The front center airbag is designed to protect drivers in an opposite-side crash, and will serve as an energy-absorbing cushion between driver and front seat passenger in all side-impact crashes. The tubular airbag is mounted in the right cushion of the driver’s seat, and will also provide an additional margin of safety in rollover accidents.
Although not required by federal regulations, GM feels the front center airbag will help increase vehicle safety and potentially reduce side-impact fatalities. Per National Highway Traffic Safety Administration data, some 29 percent of belted front occupant fatalities involved being struck on the opposite side of the vehicle.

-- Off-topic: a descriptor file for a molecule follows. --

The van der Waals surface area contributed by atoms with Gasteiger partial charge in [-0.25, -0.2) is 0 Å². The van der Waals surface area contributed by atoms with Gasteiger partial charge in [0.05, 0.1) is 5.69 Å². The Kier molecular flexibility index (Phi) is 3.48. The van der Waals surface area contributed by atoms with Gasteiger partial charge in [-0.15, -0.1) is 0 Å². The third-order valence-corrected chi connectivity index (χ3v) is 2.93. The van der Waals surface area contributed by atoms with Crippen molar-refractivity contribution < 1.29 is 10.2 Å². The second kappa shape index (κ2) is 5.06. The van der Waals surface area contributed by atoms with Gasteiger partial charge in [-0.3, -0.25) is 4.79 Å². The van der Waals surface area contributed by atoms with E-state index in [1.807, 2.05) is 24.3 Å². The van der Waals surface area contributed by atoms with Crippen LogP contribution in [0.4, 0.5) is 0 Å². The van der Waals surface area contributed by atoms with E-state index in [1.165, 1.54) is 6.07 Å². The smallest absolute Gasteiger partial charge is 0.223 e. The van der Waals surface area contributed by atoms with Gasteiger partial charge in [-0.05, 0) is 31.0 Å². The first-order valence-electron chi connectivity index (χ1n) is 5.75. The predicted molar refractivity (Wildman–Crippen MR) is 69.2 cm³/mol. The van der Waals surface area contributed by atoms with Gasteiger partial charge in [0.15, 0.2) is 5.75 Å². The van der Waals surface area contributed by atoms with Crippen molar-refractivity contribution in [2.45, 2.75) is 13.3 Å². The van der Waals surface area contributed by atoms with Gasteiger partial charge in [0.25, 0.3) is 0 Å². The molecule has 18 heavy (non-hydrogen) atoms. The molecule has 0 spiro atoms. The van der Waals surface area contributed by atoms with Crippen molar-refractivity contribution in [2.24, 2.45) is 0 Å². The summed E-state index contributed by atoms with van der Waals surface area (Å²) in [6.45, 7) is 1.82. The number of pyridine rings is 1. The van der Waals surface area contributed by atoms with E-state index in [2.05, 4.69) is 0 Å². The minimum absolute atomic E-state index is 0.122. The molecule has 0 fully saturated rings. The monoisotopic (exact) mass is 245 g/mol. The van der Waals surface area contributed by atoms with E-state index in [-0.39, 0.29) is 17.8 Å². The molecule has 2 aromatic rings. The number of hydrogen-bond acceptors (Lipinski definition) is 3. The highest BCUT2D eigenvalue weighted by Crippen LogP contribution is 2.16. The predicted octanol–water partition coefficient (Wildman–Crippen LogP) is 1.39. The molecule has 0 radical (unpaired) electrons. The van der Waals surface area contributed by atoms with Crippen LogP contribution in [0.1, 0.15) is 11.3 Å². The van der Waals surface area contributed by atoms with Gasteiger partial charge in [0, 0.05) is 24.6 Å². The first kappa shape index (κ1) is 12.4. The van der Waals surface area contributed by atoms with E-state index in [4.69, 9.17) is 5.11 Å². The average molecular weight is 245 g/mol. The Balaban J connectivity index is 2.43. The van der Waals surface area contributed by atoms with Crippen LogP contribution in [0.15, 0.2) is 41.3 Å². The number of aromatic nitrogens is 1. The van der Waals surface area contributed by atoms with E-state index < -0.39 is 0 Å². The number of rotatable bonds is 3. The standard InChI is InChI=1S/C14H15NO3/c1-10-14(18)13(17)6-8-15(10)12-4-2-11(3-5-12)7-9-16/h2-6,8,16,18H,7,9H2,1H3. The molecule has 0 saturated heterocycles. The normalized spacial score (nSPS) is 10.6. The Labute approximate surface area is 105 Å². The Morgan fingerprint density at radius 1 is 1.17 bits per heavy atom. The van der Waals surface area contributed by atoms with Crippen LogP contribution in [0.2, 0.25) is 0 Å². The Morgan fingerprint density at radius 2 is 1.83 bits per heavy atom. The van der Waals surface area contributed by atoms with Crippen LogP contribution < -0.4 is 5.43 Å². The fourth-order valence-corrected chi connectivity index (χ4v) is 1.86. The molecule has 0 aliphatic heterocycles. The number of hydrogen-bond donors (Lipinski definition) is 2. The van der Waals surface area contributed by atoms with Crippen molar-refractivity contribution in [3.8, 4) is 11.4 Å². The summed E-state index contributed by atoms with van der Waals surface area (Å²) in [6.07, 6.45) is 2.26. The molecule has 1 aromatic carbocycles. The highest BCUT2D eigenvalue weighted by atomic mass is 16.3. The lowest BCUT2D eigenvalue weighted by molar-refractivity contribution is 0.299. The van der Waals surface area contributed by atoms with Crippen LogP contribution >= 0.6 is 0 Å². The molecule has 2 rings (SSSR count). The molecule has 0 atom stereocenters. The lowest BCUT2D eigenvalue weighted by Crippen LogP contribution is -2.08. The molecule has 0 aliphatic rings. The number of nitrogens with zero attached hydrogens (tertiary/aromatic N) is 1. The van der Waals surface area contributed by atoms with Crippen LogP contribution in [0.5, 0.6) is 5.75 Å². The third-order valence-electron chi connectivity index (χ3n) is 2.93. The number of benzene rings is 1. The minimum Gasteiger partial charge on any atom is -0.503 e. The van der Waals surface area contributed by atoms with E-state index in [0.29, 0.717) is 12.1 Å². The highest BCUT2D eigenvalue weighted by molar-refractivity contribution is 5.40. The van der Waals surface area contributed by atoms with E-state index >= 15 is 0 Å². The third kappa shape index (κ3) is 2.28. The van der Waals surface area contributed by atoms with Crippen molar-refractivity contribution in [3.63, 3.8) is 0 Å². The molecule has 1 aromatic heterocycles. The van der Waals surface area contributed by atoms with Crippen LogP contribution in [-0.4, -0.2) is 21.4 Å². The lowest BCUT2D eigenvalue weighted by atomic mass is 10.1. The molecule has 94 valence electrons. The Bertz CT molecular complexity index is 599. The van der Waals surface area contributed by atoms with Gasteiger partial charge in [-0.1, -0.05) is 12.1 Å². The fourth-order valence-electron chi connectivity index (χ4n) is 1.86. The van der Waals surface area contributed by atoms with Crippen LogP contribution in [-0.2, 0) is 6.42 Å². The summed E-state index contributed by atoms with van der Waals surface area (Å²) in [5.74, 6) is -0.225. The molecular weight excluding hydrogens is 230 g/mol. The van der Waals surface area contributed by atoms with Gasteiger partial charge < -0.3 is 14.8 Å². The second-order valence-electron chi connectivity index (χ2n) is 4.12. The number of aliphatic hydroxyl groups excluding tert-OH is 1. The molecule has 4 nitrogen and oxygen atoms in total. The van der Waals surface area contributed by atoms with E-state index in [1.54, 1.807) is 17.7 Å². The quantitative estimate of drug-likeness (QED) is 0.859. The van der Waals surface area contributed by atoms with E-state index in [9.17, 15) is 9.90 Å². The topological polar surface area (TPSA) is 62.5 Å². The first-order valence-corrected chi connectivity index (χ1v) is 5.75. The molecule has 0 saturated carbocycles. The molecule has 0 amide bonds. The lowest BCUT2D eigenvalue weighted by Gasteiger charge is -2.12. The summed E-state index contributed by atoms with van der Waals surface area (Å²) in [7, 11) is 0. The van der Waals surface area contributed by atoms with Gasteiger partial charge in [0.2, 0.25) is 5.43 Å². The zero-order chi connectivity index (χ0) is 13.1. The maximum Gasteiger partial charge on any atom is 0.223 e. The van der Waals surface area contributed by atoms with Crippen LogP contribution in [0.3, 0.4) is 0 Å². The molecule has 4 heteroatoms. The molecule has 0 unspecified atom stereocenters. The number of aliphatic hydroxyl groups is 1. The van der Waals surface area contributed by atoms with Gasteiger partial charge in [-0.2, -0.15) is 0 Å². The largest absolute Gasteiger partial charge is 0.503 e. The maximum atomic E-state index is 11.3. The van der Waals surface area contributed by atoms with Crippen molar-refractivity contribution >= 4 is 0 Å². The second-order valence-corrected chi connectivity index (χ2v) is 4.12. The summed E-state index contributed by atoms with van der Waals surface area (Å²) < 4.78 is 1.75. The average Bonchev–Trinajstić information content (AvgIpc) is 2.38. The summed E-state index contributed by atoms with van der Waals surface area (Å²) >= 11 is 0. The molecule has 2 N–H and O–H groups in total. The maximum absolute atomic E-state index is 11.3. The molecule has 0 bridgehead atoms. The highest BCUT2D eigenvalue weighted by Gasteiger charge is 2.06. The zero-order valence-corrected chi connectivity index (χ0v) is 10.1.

GM worked with industry supplier Takata over a three-year period to arrive at the best combination of packaging and protection for a variety of crash types and occupant sizes. GM and Takata will share patents on the design of the airbag cushion.
GM is quick to point out that the front center airbag is part of a comprehensive occupant restraint system, and won’t provide maximum benefit unless occupants are wearing seat belts. Gay Kent, GM’s executive director of Vehicle Safety and Crashworthiness called the innovative airbag a “demonstration of GM’s commitment to provide continuous occupant protection before, during and after a crash.”
This story originally appeared at The Car Connection